CHICAGO | Race cars! Obstacle courses! 4-D virtual reality! A Toyota Scion tricked out in honor of the thrash metal band Slayer including a shift stick with a skull on top!

The 107th Chicago Auto Show could bring out the giddy inner child in everyone.

Plenty of wonders and marvels await at the McCormick Place convention center at 2301 S. Lake Shore Drive starting Saturday. Between Feb. 14-22, more than 1 million square feet in the North and South Exhibit Halls will highlight the automotive industry's latest models as well as the out-there ideas automotive engineers have been tossing around. More than 1,000 new cars and trucks will be seen, in some cases for the first time.

"Exciting performance cars, limited-edition specialty models are important to help build brand awareness and drum up consumer enthusiasm, but vehicles like the Equinox, Pilot and RDX meet consumers on their level; they are cars the average consumer can afford and one day own," said John Webb, chairman of the 2015 Chicago Auto Show.

Concept cars include the stylish Buick Avenir, the adventurous Hyundai Santa Cruz, the sporty Global MX-5 Cup race car, the Batmobile-esque Toyota FT-1 Concept, and the eco-friendly 2015 Mitsubishi Concept GC-PHEV, a next-generation full-size plug-in hybrid electric.

Automakers want your feedback. Hyundai representatives will, for instance, be on hand to gauge the public reaction to the new Santa Cruz crossover truck concept, and whether it's embraced warmly will determine if it goes into production. Chevrolet also will ascertain if public interest in its Colorado ZR2 Concept is strong enough to make it a prototype for future models.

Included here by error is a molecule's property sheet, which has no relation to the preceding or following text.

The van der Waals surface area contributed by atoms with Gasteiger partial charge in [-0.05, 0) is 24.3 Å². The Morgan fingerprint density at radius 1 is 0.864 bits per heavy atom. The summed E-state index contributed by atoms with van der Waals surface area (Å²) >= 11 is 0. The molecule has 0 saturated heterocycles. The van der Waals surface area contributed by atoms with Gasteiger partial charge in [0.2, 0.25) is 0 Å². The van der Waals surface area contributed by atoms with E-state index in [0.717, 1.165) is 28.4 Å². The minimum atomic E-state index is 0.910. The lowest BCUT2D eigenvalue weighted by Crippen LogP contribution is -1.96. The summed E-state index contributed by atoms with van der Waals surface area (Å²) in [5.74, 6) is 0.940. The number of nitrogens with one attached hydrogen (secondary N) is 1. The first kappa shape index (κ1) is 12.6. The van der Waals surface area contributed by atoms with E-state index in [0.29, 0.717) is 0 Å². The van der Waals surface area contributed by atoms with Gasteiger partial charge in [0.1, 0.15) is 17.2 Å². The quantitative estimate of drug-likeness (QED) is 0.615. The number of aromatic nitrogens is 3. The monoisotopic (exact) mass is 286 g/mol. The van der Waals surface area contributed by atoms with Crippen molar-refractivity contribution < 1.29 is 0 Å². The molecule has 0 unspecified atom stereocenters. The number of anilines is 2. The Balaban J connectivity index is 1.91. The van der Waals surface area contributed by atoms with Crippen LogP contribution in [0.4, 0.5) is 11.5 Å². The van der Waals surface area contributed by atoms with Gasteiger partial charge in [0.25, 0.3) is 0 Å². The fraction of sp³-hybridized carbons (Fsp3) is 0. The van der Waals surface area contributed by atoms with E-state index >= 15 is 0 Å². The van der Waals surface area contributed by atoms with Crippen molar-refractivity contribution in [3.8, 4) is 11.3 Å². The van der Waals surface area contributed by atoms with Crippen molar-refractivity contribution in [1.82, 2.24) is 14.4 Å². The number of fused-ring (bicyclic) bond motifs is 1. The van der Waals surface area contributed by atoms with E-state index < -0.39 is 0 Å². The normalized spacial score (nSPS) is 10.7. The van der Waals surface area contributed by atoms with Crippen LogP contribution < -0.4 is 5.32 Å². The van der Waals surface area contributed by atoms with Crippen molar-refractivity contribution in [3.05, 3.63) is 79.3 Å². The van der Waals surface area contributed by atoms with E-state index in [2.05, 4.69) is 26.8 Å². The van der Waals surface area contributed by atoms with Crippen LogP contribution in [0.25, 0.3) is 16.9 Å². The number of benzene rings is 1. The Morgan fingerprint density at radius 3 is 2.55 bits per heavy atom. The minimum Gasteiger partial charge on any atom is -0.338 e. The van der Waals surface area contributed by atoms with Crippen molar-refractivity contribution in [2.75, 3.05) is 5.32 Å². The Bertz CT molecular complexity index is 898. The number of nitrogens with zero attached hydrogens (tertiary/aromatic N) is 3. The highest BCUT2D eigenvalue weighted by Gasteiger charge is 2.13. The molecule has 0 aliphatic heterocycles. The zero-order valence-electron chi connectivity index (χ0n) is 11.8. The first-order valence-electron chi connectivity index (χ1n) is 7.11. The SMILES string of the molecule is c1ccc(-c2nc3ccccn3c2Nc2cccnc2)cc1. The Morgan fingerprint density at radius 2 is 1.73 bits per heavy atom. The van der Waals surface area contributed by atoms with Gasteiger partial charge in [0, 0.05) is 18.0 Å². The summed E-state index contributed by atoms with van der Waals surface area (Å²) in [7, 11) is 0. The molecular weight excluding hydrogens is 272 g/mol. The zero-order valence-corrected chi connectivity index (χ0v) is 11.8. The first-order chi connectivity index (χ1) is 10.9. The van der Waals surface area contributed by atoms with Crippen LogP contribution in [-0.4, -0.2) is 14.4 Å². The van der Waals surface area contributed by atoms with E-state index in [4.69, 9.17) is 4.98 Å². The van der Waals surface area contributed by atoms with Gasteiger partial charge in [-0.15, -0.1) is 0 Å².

According to the organizer, The Chicago Automobile Trade Association, concept cars are one of the top three reasons people give for attending the show, which is open daily between 9 a.m. and 10 p.m., though it closes at 8 p.m. on the last day.

The second reason cited is to see new cars. Beyond the usual rollout of new models, this year's Chicago Auto Show debuts include the 2016 Acura NSX supercar, 2015 BMW X4, the 2016 Cadillac CTS-V, the 2015 Dodge Challenger SRT Hellcat, and the 2015 Porsche 918 Spyder.

The third reason given is it's fun. And fun abounds in the cavernous exhibit halls, which include three indoor test tracks that feature an obstacle course, a slalom and an acceleration lane. The 27,000-square-foot Camry Experience, for instance, lets people re-create a recent Toyota "Bold New Camry" television commercial.

Most visitors stay at the auto show for four hours, the Chicago Automobile Trade Association estimates. There are plenty of cars to see and a lot to do, like dropping by Lexus' "Versus and Flow" Music Lounge or checking out interactive displays of technology such as Apple CarPlay.


Business Reporter

Joseph S. Pete is a Lisagor Award-winning business reporter who covers steel, industry, unions, the ports, retail, banking and more. The Indiana University grad has been with The Times since 2013 and blogs about craft beer, culture and the military.

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